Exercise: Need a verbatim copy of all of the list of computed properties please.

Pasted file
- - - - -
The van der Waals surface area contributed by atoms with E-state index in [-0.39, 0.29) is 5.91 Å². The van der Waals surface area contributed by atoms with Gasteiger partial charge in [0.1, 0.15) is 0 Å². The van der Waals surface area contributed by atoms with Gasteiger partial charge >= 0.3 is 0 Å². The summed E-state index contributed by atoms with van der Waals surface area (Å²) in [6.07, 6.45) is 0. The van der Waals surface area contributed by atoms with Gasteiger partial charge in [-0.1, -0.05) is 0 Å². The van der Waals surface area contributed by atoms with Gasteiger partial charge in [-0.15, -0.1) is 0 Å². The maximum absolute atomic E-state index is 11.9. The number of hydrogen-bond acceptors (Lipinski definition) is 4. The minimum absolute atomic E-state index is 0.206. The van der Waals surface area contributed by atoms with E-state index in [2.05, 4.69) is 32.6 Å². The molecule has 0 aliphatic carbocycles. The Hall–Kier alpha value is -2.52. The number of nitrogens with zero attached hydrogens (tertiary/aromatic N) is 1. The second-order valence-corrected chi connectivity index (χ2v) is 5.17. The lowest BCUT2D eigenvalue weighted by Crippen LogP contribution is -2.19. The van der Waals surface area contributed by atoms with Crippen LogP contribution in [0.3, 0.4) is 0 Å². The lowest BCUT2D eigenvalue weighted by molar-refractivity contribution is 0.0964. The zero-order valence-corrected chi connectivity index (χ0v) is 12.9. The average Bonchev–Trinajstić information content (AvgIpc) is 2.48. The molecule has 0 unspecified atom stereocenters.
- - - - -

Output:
The van der Waals surface area contributed by atoms with E-state index in [-0.39, 0.29) is 5.91 Å². The van der Waals surface area contributed by atoms with Gasteiger partial charge in [0.1, 0.15) is 0 Å². The van der Waals surface area contributed by atoms with Gasteiger partial charge >= 0.3 is 0 Å². The summed E-state index contributed by atoms with van der Waals surface area (Å²) in [6.07, 6.45) is 0. The van der Waals surface area contributed by atoms with Gasteiger partial charge in [-0.1, -0.05) is 0 Å². The van der Waals surface area contributed by atoms with Gasteiger partial charge in [-0.15, -0.1) is 0 Å². The maximum absolute atomic E-state index is 11.9. The number of hydrogen-bond acceptors (Lipinski definition) is 4. The minimum absolute atomic E-state index is 0.206. The van der Waals surface area contributed by atoms with E-state index in [2.05, 4.69) is 32.6 Å². The molecule has 0 aliphatic carbocycles. The Hall–Kier alpha value is -2.52. The number of nitrogens with zero attached hydrogens (tertiary/aromatic N) is 1. The second-order valence-corrected chi connectivity index (χ2v) is 5.17. The lowest BCUT2D eigenvalue weighted by Crippen LogP contribution is -2.19. The van der Waals surface area contributed by atoms with Crippen LogP contribution in [0.3, 0.4) is 0 Å². The lowest BCUT2D eigenvalue weighted by molar-refractivity contribution is 0.0964. The zero-order valence-corrected chi connectivity index (χ0v) is 12.9. The average Bonchev–Trinajstić information content (AvgIpc) is 2.48. The molecule has 0 unspecified atom stereocenters.